Manufacturing the iPhones in the US would increase the price of each phone by about $65 whilst the profit is often hundreds of dollars per phone. The main factor for having moved the vast majority of jobs to China is not the cost of wages but more to do with ‘inventory costs, supply chains and the time involved in scaling production up and down’, plus it’s still easier to bypass labour regulations and to hire and fire in China than in the US.

It is for reasons like these that so many ‘middle-wage’ jobs have disappeared in the last two decades from the US. Any new jobs that are created there are mostly in the service industry – restaurants, call-centres, hospitals and temporary work, with little upward mobility opportunities. Apple’s own high-tech plant in California became an Apple Care call centre with jobs at $12 per hour.

Martin Hart-Landsberg points out that the manufactured goods of China’s top exporters, though recorded as Chinese products, include around 60% of all items and 85% of the high-tech items produced by foreign companies operating in China. He also cites figures from the US Bureau of Labor Statistics showing manufacturing employment in China falling between 1994 and 2006 from 120.6 million to 111.61 million and, in particular, urban manufacturing (mostly foreign) falling from 54.92 million to 33.52 million. Significantly of total urban employment most growth was in the casual wage or self-employment area – 80 million of 81.7 million ‘informal’ workers.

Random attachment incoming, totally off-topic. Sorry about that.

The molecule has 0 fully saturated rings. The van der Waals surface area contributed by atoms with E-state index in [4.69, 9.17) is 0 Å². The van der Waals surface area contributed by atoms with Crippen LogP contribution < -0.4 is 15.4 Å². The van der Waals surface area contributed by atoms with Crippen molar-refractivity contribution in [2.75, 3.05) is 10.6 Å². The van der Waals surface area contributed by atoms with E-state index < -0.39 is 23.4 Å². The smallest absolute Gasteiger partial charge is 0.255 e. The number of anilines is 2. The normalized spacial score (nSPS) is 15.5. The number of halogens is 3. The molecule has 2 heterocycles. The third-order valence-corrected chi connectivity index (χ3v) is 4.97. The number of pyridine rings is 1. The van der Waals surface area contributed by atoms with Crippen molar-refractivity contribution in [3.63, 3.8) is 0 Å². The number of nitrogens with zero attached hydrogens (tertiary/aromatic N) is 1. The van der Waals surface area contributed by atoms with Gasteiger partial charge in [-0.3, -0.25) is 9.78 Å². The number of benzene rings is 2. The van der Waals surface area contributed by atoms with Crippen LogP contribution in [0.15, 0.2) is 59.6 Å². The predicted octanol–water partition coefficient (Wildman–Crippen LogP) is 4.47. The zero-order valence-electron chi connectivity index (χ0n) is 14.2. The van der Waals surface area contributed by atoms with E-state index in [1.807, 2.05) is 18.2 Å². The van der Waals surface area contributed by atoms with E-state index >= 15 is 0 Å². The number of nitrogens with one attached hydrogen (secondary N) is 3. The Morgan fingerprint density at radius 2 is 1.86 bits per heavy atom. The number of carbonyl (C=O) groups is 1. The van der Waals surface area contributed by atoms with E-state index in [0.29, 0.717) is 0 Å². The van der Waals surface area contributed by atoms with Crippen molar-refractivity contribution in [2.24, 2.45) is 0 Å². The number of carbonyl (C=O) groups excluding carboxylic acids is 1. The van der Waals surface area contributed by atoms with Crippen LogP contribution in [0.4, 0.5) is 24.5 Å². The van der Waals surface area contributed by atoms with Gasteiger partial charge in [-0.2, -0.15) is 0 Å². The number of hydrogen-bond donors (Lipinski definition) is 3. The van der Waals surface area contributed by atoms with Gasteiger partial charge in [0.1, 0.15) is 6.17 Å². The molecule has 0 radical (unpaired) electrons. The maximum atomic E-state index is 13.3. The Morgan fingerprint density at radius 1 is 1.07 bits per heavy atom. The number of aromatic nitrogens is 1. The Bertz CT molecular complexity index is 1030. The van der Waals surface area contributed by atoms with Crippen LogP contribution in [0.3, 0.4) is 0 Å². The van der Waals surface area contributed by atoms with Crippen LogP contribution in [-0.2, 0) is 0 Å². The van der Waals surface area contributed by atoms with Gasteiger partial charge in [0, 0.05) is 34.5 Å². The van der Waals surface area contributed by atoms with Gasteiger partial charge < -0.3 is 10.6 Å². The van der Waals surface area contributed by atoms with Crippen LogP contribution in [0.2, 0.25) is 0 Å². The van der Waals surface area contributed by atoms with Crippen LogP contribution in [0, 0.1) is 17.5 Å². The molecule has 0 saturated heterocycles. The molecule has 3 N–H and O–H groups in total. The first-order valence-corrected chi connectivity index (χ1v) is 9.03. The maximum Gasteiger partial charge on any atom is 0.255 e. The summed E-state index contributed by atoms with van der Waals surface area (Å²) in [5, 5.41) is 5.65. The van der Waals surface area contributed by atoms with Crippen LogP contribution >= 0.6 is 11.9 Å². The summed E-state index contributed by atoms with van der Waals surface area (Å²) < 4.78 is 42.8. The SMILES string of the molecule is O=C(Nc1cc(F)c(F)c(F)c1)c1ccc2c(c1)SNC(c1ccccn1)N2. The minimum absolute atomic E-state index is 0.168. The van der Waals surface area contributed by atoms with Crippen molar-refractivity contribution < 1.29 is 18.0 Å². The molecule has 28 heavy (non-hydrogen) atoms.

The Chinese Take-Away
Of the thousands of jobs that have been created from developments in US solar and wind energy, and semiconductor fields within the last decade, much of the actual employment has been abroad. US facilities have been closed to re-emerge in China where executives say they are competing with Apple for shareholders. They are obliged to rival Apple’s growth and profits to survive. Capitalism and its shareholders have no regard for workers wherever they are; their loyalty is to the god of profit only.
Janet Surman

Tuesday, October 29, 2019

50 Years Ago: Distribution in Socialist Society (1970)

The 50 Years Ago column from the October 1970 issue of the Socialist Standard

Question and Answer

Dear Sir,

Will you kindly supply me with an answer to the following question?

In a system of society based upon the common ownership and democratic control and distributing wealth should the remuneration of each member of society be determined by the social labour time (accepting skilled labour as a multiple of unskilled labour) given in the service of the community, or should the total social product be equally divided among all the members of the community?